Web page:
Robert Gordon, a senior vice president at the American Property Casualty Insurance Association, said insurance companies are raising premiums to absorb losses related to inflation, increasing development in disaster-prone areas and intensifying natural disasters.

Making matters worse for affordable housing, Gordon said, is that many buildings are old and owners can’t afford improvements to make them more weather-resistant. That can make insurers less likely to offer coverage.

“Policymakers really need to come in and help these low-income housing units with more mitigation,” Gordon said.

Insurers appear to be more frequently considering factors like the neighborhoods where developments are located, the populations they serve and local crime scores when making underwriting decisions, said HUD’s Gordon and Ayrianne Parks, Enterprise’s senior director of policy advocacy. That, too, is affecting insurance rates and availability.

“Many small-scale owners are paying way too much for way too little coverage,” Parks said. “And that really jeopardizes their financial stability down the road, especially in areas of higher climate risk.”

‘We may have to sell’

Bill Lazar is one of those owners. As director of a local nonprofit outside Jacksonville, Florida, he’s spent the past two decades working to expand affordable housing in the area, which faces both high hurricane risk and high housing costs.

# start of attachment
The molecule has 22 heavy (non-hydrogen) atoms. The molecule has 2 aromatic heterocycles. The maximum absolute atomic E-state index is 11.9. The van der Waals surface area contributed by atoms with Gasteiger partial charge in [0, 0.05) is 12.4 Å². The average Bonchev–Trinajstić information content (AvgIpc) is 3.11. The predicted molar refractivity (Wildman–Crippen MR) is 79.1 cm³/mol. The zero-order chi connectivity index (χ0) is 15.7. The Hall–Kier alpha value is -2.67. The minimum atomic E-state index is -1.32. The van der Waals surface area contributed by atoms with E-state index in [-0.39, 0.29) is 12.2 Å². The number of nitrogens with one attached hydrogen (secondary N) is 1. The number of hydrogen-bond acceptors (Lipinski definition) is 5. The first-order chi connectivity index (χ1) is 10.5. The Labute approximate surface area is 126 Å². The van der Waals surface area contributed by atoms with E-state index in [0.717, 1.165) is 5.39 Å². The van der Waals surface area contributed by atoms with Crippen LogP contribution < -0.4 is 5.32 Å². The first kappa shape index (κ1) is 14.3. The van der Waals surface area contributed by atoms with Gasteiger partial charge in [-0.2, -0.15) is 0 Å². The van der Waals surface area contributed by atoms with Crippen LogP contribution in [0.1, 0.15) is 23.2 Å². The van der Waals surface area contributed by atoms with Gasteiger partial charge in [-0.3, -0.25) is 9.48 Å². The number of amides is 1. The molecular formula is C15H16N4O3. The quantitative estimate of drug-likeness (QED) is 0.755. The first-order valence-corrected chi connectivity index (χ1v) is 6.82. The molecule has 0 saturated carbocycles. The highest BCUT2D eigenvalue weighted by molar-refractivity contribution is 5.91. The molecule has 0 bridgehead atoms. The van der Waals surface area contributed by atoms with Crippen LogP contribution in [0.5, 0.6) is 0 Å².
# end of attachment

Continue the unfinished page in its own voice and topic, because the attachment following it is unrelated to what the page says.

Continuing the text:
“I’m in a low-income neighborhood where … homes that used to rent for $1,000, $1,200 are now renting for $2,000 and $2,500 a month,” said Lazar, who directs the St. Johns Housing Partnership.

The situation extends beyond Florida. Many of the most climate-vulnerable areas in the country also face housing shortages, according to real estate analytics firm CoreLogic.

Recent developments in Florida’s tumultuous insurance market are making Lazar’s job harder. Last year, the insurance premium for a 60-unit complex his organization owns in St. John’s County rose to $46,271 from $31,500. He also anticipates spending tens of thousands of dollars to replace roofs on multiple buildings to keep them eligible for insurance.

Due to federal rent limits, Lazar can’t raise rents to offset the expenses. And he refuses to cut costs by putting off maintenance. So he’s considering selling one or two properties to raise some of the cash.